Design: An experimental between-groups design is used to conduct the research. The participants are randomly divided into two equal-number groups and then they are randomly assigned to two different ESP classes with similar teaching programs. One class is taught by the traditional method of teaching English to students of medicine; in the other class storytelling is used as an ESP teaching method.

Two types of pretest are administered to determine group equivalence and measure students' medical English knowledge. At the end of the term, a post-test sampling the content of the course is given to compare group performance.

An opinion/reaction survey questionnaire is also distributed among the members of each group to collect data about their interest, motivation, learning, reaction and experience with both methods.

Procedure: Once the participants are randomly divided into two equal groups, they are randomly assigned to two classes: class A and class B. The two classes are then randomly named as traditional class (A) and storytelling class (B). Following this, two long-standing ESP teachers are again randomly appointed to teach the classes. The procedures of class management and teaching are fully explained to them prior to term commencement.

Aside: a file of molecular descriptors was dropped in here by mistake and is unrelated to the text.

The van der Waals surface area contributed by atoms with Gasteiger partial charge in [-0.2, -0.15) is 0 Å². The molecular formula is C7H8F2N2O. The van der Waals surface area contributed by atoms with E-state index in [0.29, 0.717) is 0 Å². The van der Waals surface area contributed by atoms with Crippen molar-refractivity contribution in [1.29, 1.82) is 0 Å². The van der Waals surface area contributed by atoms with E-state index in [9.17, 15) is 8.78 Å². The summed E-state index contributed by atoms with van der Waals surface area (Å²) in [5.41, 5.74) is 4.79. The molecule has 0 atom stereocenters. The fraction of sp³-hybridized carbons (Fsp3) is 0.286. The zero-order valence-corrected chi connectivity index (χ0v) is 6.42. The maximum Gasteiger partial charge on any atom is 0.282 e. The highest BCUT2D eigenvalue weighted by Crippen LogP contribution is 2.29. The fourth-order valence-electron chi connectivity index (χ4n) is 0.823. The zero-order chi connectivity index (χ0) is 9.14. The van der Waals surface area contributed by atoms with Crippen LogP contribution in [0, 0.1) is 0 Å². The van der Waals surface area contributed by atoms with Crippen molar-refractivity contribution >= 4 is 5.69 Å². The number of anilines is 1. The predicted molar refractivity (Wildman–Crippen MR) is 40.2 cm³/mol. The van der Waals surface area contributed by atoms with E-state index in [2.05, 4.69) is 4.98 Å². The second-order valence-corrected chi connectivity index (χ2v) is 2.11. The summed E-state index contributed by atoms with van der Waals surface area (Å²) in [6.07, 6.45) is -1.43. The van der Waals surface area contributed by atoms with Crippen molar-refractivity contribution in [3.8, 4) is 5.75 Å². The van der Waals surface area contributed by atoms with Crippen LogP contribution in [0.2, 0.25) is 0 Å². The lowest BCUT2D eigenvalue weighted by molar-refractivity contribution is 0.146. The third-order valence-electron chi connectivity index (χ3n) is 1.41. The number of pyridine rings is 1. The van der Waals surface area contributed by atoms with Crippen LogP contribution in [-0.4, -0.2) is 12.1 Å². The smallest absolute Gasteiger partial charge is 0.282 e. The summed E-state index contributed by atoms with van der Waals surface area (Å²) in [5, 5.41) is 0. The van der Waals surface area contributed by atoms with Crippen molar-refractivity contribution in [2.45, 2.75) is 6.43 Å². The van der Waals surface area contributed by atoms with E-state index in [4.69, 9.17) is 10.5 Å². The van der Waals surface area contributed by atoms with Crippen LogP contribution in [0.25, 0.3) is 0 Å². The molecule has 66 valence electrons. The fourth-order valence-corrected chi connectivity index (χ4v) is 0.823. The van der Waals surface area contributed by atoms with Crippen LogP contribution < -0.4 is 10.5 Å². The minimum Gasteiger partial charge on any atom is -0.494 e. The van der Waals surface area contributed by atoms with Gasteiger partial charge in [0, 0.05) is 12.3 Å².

Two weeks before the beginning of the course, two types of pretest are administered. The first which includes general English reading comprehension and vocabulary test items is given to ensure group equivalence. The second contains medical English reading comprehension texts and medical terminology and intends to measure the students' medical English knowledge. Then, examination papers are collected, corrected and results are analyzed and compared. At the end of the course, a post-test covering the course content is administered to measure students' information retention ability and its durability. After the administration of post-tests, the survey questionnaire is distributed to collect information about the participants' reaction to and experience with each method.

Andrews et al. (2009) assert that there are four types of story-based instruction: case-based, scenario-based, narrative-based and problem-based all of which are informed by, embedded in, or organized around a story structure. The instruction in the current study is case-based. In a case-based instruction, according to Barnes et al. (1994) in Andrews et al. (2009), both the problem and the solution are there and the learner acts as an outsider who observes specific situations happened in the past.